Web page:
Tuesday, November 16, 2010

Why we defend CICIG

Barbara Schieber, editor of the Guatemala Times, sent me the following editorial that she authored for that publication. Given its description of the value of the Comisión Internacional Contra la Impunidad en Guatemala (CICIG) from a Guatemalan perspective, I thought it was worth re-printing it here on my blog. I do so with the permission of Barbara and the Guatemala Times. MD

Why we defend CICIG

(Read the original article here)

Reading our most frequent critical messages from readers, we are surprised to see that most people interpret that recognizing the work of the Comisión Internacional Contra la Impunidad en Guatemala (CICIG) is equal to defending and supporting the government of Álvaro Colom. For some critics of CICIG, CICIG is the same as the current government, for these critics, there seems to be no distinction between the two institutions. That is not only ridiculous, it is also very scary. It denotes a severe degree of ignorance or an intentional disinformation strategy.

The most hate mail we receive is related to our reporting on CICIG. The readers who write to us are convinced that we must be a government owned news site because we are not attacking CICIG. We want to inform that we are one of the few news sources in Guatemala that does not have any government advertising, nor do we receive funding from any other institution. We are independent.

Having cleared up this misconception we have the following opinion about CICIG:

We applaud, support and believe in CICIG´s work, both under Carlos Castresana and under the new commissioner Francisco Dall´Anese.

CICIG is the only hope for justice that Guatemala has had and will have for the future. Is CICIG 100% perfect? No. But there is nothing 100% perfect in Guatemala or in the world. And for anyone to pretend that an institution has to be 100% perfect in order to be useful and constructive is plain idiocy.

The concept of justice managed by Guatemalans who benefits from an ineffective justice system is self-serving: They only want justice tailored to their benefit. And that is not justice, that is prostitution of justice.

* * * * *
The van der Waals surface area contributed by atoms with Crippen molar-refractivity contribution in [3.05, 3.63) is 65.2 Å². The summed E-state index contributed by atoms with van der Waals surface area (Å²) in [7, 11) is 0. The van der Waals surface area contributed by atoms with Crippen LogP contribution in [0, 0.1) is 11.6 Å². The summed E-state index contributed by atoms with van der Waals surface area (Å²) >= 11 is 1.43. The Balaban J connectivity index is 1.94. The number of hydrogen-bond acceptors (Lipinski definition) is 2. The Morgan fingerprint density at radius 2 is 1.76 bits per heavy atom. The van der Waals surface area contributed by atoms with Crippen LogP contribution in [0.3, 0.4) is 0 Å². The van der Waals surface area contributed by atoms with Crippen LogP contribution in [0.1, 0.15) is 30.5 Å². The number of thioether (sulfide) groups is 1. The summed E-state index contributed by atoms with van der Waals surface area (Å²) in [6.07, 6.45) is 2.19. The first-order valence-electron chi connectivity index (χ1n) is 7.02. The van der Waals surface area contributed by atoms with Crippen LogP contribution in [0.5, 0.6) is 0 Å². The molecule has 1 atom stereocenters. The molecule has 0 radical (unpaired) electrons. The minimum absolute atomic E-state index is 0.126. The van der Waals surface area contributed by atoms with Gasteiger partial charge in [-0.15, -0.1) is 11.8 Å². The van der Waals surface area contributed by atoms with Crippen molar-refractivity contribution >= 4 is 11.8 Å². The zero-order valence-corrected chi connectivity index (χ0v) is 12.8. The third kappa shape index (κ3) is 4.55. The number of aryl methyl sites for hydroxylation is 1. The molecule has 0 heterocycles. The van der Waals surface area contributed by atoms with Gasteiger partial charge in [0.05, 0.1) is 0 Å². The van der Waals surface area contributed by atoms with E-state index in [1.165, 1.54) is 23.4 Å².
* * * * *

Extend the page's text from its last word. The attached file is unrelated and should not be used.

Well, that is what we had before CICIG came to Guatemala, Justice was a prostitute, and it still is in many instances.

In ex-president Alfonso Portillo's case, his friends, allies, ex-members of his government and business associates were attacking CICIG and they keep at it.

In ex- minister Carlos Vielman's case, his friends, allies, business associates, and ex-members of the Berger government are attacking CICIG and they will not stop. The best example is ex-vice president Eduardo Stein, who was an active promoter and supporter of CICIG until it touched some of his friends and ex-members of the government he was part of.

In the Rosenberg case, where CICIG actually saved Guatemala’s democracy, the anti government sectors attacked CICIG because the findings of CICIG prevented President Colom from going down.

Critics of CICIG are people who consider themselves to be from the right wing, from the left wing and whatever else they call themselves (including the dark forces).

By logical deduction, the sectors that have the most to lose by a functional, independent justice system are by default the sectors who want to destroy CICIG. That includes all the sectors that now make more money and have more power - be it economic or political - because justice has not reached them (yet). The current government of President Álvaro Colom has to be included in the list of sectors that are actively obstructing CICIG´s work.

By the way, resistance to functioning judicial systems is not just a Guatemalan phenomenon, or a Guatemalan problem. What makes Guatemala somewhat different is that there are always several Guatemalas, never a nation.

The best example I can give of another very notorious place where the enforcement and strengthening of “Lady Justice”” is very unpopular, is on Wall Street.

Guess why?

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